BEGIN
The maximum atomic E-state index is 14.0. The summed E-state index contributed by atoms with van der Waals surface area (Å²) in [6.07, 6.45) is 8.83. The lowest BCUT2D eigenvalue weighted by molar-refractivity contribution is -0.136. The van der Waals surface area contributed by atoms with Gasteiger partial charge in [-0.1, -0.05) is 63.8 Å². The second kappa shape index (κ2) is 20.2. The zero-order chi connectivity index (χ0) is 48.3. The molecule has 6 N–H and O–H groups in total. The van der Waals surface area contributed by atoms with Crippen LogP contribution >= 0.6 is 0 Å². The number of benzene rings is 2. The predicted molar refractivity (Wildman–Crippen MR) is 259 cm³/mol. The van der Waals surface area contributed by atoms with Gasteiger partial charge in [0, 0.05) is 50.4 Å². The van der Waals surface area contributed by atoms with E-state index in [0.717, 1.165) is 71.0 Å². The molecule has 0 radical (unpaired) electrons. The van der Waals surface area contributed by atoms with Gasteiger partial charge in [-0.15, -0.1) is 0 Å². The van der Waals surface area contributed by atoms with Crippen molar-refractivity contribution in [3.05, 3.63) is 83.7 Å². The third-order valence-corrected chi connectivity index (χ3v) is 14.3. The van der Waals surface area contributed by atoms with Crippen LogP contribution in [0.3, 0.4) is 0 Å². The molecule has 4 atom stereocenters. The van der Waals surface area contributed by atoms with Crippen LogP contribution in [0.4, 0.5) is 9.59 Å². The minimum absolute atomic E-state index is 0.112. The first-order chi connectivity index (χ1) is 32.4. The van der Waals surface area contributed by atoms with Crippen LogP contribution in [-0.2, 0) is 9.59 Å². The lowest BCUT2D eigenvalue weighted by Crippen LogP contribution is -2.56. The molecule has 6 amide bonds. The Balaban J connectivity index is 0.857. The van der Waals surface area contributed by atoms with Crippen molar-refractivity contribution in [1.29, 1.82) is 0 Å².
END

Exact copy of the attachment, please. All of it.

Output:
The maximum atomic E-state index is 14.0. The summed E-state index contributed by atoms with van der Waals surface area (Å²) in [6.07, 6.45) is 8.83. The lowest BCUT2D eigenvalue weighted by molar-refractivity contribution is -0.136. The van der Waals surface area contributed by atoms with Gasteiger partial charge in [-0.1, -0.05) is 63.8 Å². The second kappa shape index (κ2) is 20.2. The zero-order chi connectivity index (χ0) is 48.3. The molecule has 6 N–H and O–H groups in total. The van der Waals surface area contributed by atoms with Crippen LogP contribution >= 0.6 is 0 Å². The number of benzene rings is 2. The predicted molar refractivity (Wildman–Crippen MR) is 259 cm³/mol. The van der Waals surface area contributed by atoms with Gasteiger partial charge in [0, 0.05) is 50.4 Å². The van der Waals surface area contributed by atoms with E-state index in [0.717, 1.165) is 71.0 Å². The molecule has 0 radical (unpaired) electrons. The van der Waals surface area contributed by atoms with Gasteiger partial charge in [-0.15, -0.1) is 0 Å². The van der Waals surface area contributed by atoms with Crippen molar-refractivity contribution in [3.05, 3.63) is 83.7 Å². The third-order valence-corrected chi connectivity index (χ3v) is 14.3. The van der Waals surface area contributed by atoms with Crippen LogP contribution in [0.3, 0.4) is 0 Å². The molecule has 4 atom stereocenters. The van der Waals surface area contributed by atoms with Crippen LogP contribution in [0.4, 0.5) is 9.59 Å². The minimum absolute atomic E-state index is 0.112. The first-order chi connectivity index (χ1) is 32.4. The van der Waals surface area contributed by atoms with Crippen LogP contribution in [-0.2, 0) is 9.59 Å². The lowest BCUT2D eigenvalue weighted by Crippen LogP contribution is -2.56. The molecule has 6 amide bonds. The Balaban J connectivity index is 0.857. The van der Waals surface area contributed by atoms with Crippen molar-refractivity contribution in [1.29, 1.82) is 0 Å².